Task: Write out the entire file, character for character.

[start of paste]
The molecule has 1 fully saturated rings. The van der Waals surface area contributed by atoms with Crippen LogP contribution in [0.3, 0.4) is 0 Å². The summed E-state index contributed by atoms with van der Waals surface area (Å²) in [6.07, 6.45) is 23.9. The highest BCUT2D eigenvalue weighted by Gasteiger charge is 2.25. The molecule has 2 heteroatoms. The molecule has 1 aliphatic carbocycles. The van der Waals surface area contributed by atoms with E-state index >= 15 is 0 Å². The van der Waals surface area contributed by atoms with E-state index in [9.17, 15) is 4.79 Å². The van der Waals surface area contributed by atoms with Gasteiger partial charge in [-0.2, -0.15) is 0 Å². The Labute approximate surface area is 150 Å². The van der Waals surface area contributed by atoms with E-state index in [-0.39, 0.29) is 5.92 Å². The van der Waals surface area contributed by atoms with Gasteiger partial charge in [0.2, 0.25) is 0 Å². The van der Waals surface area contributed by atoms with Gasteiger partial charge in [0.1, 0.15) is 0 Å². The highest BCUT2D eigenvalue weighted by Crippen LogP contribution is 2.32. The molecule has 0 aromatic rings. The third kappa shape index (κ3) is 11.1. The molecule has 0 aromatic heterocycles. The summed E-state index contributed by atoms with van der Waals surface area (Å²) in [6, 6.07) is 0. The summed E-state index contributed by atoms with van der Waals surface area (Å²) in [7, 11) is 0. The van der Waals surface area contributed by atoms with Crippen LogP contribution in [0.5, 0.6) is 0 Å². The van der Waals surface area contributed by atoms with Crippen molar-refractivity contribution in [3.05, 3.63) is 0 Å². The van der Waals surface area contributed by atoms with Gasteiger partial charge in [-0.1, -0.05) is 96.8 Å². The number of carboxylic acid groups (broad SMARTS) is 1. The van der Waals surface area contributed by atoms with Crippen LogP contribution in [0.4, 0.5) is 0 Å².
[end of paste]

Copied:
The molecule has 1 fully saturated rings. The van der Waals surface area contributed by atoms with Crippen LogP contribution in [0.3, 0.4) is 0 Å². The summed E-state index contributed by atoms with van der Waals surface area (Å²) in [6.07, 6.45) is 23.9. The highest BCUT2D eigenvalue weighted by Gasteiger charge is 2.25. The molecule has 2 heteroatoms. The molecule has 1 aliphatic carbocycles. The van der Waals surface area contributed by atoms with E-state index >= 15 is 0 Å². The van der Waals surface area contributed by atoms with E-state index in [9.17, 15) is 4.79 Å². The van der Waals surface area contributed by atoms with Gasteiger partial charge in [-0.2, -0.15) is 0 Å². The Labute approximate surface area is 150 Å². The van der Waals surface area contributed by atoms with E-state index in [-0.39, 0.29) is 5.92 Å². The van der Waals surface area contributed by atoms with Gasteiger partial charge in [0.2, 0.25) is 0 Å². The van der Waals surface area contributed by atoms with Gasteiger partial charge in [0.1, 0.15) is 0 Å². The highest BCUT2D eigenvalue weighted by Crippen LogP contribution is 2.32. The molecule has 0 aromatic rings. The third kappa shape index (κ3) is 11.1. The molecule has 0 aromatic heterocycles. The summed E-state index contributed by atoms with van der Waals surface area (Å²) in [6, 6.07) is 0. The summed E-state index contributed by atoms with van der Waals surface area (Å²) in [7, 11) is 0. The van der Waals surface area contributed by atoms with Crippen LogP contribution in [0.5, 0.6) is 0 Å². The van der Waals surface area contributed by atoms with Crippen molar-refractivity contribution in [3.05, 3.63) is 0 Å². The van der Waals surface area contributed by atoms with Gasteiger partial charge in [-0.1, -0.05) is 96.8 Å². The number of carboxylic acid groups (broad SMARTS) is 1. The van der Waals surface area contributed by atoms with Crippen LogP contribution in [0.4, 0.5) is 0 Å².